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**Fisher’s Linear Discriminant**

[Yang et al. 00] Given a set of unlabeled face and non—face samples Apply Self Self-Organizing Map (SOM) to cluster faces/non-faces, and thereby labels for samples Apply FLD to find optimal projection matrix for maximal separation Estimate class-conditional density for detection SOM Face/non face prototypes generated by SOM FLD Class Conditional Density Maximum Likelihood Estimation IEEE TRANS. ON PATTERN ANALYSIS AND MACHINE INTELLIGENCE, (1)

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Neural Networks Feasibility of training a system to capture the complex class conditional density of face patterns Hierarchical neural networks [Agui et al. 1992] Two parallel subnetworks First: Inputs are intensity values from original image and intensity values from filtered image using 3x3 Sobel filter Second: outputs from the subnetworks and extracted feature values Works for faces have the same size IEEE TRANS. ON PATTERN ANALYSIS AND MACHINE INTELLIGENCE, (1)

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**Convolutional neural networks**

Vaillant et al. Examples of face/non-face images: 20x20 pixels Two neural networks: A: Trained to find approximate locations of faces at some scale -- select candidates B: trained to determine the exact position of faces at some scale -- verify IEEE TRANS. ON PATTERN ANALYSIS AND MACHINE INTELLIGENCE, (1)

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**Multilayer Perceptron**

[Burel and Carel, 94] Compress examples using SOM Multilayer perceptron is used to learn them for face/background classification Detection Scanning each image at various resolution Normalize each location and size to standard size Classify normalized window by an MLP IEEE TRANS. ON PATTERN ANALYSIS AND MACHINE INTELLIGENCE, (1)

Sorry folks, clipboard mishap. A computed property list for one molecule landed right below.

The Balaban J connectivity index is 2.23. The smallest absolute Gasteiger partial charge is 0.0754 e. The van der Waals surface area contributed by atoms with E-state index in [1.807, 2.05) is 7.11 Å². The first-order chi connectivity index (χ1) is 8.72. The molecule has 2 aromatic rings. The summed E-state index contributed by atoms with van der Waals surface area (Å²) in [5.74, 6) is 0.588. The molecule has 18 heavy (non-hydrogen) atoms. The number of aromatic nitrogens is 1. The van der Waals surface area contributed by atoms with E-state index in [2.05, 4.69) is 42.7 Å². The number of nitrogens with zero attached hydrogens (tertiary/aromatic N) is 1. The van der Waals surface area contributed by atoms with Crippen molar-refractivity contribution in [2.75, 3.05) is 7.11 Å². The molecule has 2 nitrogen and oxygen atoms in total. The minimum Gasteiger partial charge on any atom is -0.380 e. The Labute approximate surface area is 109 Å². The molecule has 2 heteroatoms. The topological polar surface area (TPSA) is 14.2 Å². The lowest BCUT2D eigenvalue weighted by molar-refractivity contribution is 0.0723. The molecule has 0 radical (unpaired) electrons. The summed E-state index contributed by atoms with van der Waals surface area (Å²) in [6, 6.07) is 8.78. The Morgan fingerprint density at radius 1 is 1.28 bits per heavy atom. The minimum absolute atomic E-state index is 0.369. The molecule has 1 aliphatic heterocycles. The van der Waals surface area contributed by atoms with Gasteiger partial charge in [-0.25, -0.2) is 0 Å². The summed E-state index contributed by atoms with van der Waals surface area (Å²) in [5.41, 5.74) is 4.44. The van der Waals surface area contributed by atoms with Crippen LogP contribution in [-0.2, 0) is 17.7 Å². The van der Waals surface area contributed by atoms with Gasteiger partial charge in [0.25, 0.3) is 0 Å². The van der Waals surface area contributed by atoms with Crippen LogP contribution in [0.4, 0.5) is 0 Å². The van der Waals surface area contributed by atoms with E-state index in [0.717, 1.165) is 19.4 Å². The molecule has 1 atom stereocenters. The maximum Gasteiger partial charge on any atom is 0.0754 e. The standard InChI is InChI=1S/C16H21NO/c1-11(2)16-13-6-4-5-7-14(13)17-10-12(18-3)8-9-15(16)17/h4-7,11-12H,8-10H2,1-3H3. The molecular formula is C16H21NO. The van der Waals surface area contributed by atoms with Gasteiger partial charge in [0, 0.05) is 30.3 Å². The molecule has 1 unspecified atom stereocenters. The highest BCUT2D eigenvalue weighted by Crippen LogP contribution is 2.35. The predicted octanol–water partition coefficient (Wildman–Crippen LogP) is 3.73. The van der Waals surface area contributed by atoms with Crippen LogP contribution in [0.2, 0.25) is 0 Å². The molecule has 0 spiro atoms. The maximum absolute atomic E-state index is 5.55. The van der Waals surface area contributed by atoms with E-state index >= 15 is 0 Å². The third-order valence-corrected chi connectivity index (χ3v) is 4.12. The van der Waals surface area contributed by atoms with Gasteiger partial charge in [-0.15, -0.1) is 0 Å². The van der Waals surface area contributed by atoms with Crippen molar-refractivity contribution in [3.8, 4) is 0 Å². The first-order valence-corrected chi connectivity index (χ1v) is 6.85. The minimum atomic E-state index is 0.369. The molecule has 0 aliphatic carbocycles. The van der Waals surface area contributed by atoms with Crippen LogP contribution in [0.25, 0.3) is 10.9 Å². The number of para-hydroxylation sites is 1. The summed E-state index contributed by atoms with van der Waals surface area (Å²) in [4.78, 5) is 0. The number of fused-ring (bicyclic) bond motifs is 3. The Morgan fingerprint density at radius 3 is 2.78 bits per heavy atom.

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**Autoassociative network**

With multiple layers nonlinear principle component analysis Different autoassociative networks to One to Detect frontal-view faces One to Turned up to 60°to left/right A gating networks to assign weights to frontal/side face detectors Utilized in an ensemble of autoassociative networks IEEE TRANS. ON PATTERN ANALYSIS AND MACHINE INTELLIGENCE, (1)

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**Probabilistic Decision-Based Neural Network (PDBNN)**

[Lin et al. 1997] Similar to radial basis function network with Modified learning rules Probabilistic interpretation Extract feature vectors on intensity and edge Contains eyebrows, eyes, nose Feed two vectors to PDBNN and Use fusion of the outputs to classify IEEE TRANS. ON PATTERN ANALYSIS AND MACHINE INTELLIGENCE, (1)

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**Multilayer Neural Network**

Rowley et al. Train multiple multilayer perceptrons with different receptive fields [Rowley and Kanade 96]. Merging the overlapping detections within one network Train an arbitration network to combine the results from different networks Needs to find the right neural network architecture (number of layers, hidden units, etc.) and parameters (learning rate, etc.) IEEE TRANS. ON PATTERN ANALYSIS AND MACHINE INTELLIGENCE, (1)

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**Neural Network-Based Detector**

H. Rowley, S. Baluja, and T. Kanade IEEE TRANS. ON PATTERN ANALYSIS AND MACHINE INTELLIGENCE, (1)

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**Dealing with Multiple Detects**

Merging overlapping detections within one network [Rowley and Kanade 96] IEEE TRANS. ON PATTERN ANALYSIS AND MACHINE INTELLIGENCE, (1)

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**Dealing with Multiple Detects**

Arbitration among multiple networks AND operator OR operator Voting Arbitration network IEEE TRANS. ON PATTERN ANALYSIS AND MACHINE INTELLIGENCE, (1)

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**Support Vector Machines**

A paradigm to train polynomial function, neural networks, or radial basis function (RBF) classifiers Methods for training a classifier (e.g., Bayesian, neural networks, radial basis function RBF) are based on of minimizing the training error SVMs operates on structural risk minimization, to minimize an upper bound on the expected generalization error IEEE TRANS. ON PATTERN ANALYSIS AND MACHINE INTELLIGENCE, (1)